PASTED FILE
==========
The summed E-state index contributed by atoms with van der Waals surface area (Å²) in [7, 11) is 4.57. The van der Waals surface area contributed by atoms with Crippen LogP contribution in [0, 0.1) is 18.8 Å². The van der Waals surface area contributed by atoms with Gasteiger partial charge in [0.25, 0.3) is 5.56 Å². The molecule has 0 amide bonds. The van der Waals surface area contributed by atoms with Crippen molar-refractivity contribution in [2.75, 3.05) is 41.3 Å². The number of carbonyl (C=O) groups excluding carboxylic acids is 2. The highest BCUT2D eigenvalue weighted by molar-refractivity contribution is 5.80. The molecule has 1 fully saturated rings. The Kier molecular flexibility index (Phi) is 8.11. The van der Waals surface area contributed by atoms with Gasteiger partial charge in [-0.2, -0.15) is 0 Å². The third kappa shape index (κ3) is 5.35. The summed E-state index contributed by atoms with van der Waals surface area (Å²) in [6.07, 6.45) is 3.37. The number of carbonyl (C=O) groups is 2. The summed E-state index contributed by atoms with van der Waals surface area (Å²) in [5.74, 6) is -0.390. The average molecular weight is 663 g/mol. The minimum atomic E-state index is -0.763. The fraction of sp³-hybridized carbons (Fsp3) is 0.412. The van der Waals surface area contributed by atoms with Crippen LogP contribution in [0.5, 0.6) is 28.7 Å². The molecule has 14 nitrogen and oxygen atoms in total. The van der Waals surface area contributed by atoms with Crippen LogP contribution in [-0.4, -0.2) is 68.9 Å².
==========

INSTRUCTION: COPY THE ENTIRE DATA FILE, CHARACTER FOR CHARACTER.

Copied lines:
The summed E-state index contributed by atoms with van der Waals surface area (Å²) in [7, 11) is 4.57. The van der Waals surface area contributed by atoms with Crippen LogP contribution in [0, 0.1) is 18.8 Å². The van der Waals surface area contributed by atoms with Gasteiger partial charge in [0.25, 0.3) is 5.56 Å². The molecule has 0 amide bonds. The van der Waals surface area contributed by atoms with Crippen molar-refractivity contribution in [2.75, 3.05) is 41.3 Å². The number of carbonyl (C=O) groups excluding carboxylic acids is 2. The highest BCUT2D eigenvalue weighted by molar-refractivity contribution is 5.80. The molecule has 1 fully saturated rings. The Kier molecular flexibility index (Phi) is 8.11. The van der Waals surface area contributed by atoms with Gasteiger partial charge in [-0.2, -0.15) is 0 Å². The third kappa shape index (κ3) is 5.35. The summed E-state index contributed by atoms with van der Waals surface area (Å²) in [6.07, 6.45) is 3.37. The number of carbonyl (C=O) groups is 2. The summed E-state index contributed by atoms with van der Waals surface area (Å²) in [5.74, 6) is -0.390. The average molecular weight is 663 g/mol. The minimum atomic E-state index is -0.763. The fraction of sp³-hybridized carbons (Fsp3) is 0.412. The van der Waals surface area contributed by atoms with Crippen LogP contribution in [0.5, 0.6) is 28.7 Å². The molecule has 14 nitrogen and oxygen atoms in total. The van der Waals surface area contributed by atoms with Crippen LogP contribution in [-0.4, -0.2) is 68.9 Å².